Codes vary considerably in approach with quite different degrees of detail. Codes with detailed provisions should allow for more deviations (as they would not fit all companies) while codes with high level principles make it difficult to explain why you don’t comply with the principle. High level principles or very detailed rules are not implemented in the same way. Both the UK and the Dutch Codes for instance include high level principles with a different level of detailed practices. The Dutch code specifies that the board has to certify that the internal control is effective but it does not define the process. In fact, boards should not expect the code to tell them how to do so. Moreover, there are substantial differences among the Member States in the type of ‘Drafting commission’ and ‘Monitoring organisation’. In this respect, quite important differences exist as to the role played by the government,
6 2012 Annual Conference — Comply or Explain the market authorities, the investors and the business world itself. For instance in the Netherlands, the Code was drafted and is monitored by a broad coalition of relevant stakeholders with an important role played by the relevant ministries. In France on the contrary, initiatives have purely been taken by the business federations (with two codes, respectively of AFEP-Medef and Middlenext) while the market supervisor, the AMF plays a role as monitoring organisation. However, the public authorities play an active role of influence not to say pressure and can take the initiative. For example, the Afep-Medef recommendation on executive remuneration was added to the Code under strong public pressure; the quota law was taken because of public authorities’ belief that gender diversity, although included in the Code, was not going fast enough. It is important that the Commission accepts that there is not one valid governance model throughout the EU . Europe offers an enormous diversity in governance practices, corporate forms and shareholding structures which call for a tailored approach. It is questioneable whether the route followed until now has sufficiently taken this diversity into consideration. In general, every aspect of corporate life cannot be harmonized. Codetermination can work well in Germany while it might be a disaster in the United Kingdom. People should return to the importance of subsidiarity, respecting the cultures and the different types of capitalism as well as the way businesses operate throughout Europe. CoE offers the flexibility to fit with the large diversity among and within the different EU Member States . As such, CG Codes and the best practices they are built upon can become the toolkit for achieving continuous improvement and gradual harmonisation within Europe.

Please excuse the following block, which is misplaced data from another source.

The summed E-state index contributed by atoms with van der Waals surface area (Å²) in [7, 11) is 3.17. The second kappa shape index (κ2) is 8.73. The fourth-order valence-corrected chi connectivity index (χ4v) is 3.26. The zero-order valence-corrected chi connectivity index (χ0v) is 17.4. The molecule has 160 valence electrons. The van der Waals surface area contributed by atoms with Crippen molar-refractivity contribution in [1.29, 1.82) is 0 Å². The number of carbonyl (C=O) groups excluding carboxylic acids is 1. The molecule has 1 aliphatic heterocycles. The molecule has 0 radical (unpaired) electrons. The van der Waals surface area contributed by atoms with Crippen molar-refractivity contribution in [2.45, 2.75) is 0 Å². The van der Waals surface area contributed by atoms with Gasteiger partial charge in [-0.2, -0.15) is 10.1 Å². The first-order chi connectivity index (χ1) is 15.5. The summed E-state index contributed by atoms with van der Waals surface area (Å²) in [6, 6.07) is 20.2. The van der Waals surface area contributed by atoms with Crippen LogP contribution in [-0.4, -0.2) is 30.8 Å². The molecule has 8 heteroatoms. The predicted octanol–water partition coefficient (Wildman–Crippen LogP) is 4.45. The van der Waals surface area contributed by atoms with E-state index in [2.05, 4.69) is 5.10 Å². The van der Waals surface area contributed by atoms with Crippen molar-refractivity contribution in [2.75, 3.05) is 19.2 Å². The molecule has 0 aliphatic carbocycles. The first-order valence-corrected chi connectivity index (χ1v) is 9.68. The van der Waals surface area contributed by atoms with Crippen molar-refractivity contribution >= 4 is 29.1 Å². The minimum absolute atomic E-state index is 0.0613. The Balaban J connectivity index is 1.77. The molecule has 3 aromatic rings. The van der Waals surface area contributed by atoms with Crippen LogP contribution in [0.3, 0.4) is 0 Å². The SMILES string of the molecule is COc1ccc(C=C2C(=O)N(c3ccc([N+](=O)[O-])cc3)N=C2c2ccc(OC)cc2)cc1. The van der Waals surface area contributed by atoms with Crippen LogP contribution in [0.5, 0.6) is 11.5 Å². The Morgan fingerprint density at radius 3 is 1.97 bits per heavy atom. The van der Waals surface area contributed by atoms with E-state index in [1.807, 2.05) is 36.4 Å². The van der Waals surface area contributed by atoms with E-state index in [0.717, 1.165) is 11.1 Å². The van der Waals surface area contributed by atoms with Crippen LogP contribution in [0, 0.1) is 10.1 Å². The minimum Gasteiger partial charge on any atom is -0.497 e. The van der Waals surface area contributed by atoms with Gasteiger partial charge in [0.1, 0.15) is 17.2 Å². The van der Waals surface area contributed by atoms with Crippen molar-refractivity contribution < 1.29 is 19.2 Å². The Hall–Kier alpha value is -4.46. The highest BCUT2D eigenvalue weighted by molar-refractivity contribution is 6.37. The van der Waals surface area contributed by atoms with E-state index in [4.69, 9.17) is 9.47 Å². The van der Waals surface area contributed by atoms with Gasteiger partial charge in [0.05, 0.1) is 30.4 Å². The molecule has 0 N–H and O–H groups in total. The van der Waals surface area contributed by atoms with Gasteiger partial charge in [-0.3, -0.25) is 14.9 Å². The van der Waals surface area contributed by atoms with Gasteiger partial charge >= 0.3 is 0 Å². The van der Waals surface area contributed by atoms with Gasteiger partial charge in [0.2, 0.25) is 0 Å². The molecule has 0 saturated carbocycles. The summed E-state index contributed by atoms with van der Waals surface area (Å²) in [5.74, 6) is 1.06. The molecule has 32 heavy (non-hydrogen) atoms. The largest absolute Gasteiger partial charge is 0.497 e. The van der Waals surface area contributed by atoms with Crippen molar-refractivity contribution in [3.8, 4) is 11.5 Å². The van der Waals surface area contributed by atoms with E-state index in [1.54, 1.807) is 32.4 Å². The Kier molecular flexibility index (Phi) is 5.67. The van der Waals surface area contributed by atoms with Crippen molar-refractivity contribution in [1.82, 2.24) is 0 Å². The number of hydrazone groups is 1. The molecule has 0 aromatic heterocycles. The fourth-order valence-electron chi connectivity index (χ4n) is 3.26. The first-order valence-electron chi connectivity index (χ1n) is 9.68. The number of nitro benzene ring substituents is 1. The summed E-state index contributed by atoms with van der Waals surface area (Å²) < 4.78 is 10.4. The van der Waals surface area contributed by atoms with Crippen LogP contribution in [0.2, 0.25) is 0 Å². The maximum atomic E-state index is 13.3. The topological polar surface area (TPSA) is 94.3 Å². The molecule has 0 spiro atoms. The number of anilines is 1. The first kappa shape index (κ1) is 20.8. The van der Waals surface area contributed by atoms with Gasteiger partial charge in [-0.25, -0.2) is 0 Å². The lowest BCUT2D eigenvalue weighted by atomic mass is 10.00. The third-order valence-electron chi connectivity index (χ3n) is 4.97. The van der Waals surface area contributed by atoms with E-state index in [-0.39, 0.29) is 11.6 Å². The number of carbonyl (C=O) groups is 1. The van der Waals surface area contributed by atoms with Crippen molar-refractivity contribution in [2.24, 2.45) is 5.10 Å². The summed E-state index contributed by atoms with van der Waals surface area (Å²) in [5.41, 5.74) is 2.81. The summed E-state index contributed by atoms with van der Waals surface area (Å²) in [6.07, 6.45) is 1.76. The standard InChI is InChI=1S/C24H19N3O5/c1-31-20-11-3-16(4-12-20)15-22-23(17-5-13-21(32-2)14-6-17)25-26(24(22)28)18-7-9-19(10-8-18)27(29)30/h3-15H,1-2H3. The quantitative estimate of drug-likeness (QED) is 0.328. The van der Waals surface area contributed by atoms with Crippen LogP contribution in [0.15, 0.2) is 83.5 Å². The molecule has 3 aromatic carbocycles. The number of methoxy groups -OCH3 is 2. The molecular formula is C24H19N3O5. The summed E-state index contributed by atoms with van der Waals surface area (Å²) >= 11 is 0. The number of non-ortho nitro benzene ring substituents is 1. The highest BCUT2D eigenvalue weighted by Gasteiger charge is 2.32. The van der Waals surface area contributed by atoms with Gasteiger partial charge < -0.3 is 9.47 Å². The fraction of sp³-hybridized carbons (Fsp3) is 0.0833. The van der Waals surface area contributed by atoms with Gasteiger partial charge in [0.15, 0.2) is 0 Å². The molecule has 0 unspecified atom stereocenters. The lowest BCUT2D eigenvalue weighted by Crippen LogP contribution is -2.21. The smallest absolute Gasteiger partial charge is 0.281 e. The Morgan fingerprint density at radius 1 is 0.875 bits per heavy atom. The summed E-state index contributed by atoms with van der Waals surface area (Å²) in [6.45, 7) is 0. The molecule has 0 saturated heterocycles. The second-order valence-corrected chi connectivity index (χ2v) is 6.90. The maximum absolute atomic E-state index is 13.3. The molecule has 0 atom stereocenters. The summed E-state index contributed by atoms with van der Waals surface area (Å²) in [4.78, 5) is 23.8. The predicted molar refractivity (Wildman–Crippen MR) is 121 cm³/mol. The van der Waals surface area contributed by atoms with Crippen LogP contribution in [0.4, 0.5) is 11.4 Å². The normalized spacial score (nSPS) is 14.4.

- Spring '11
- Swedish Corporate Governance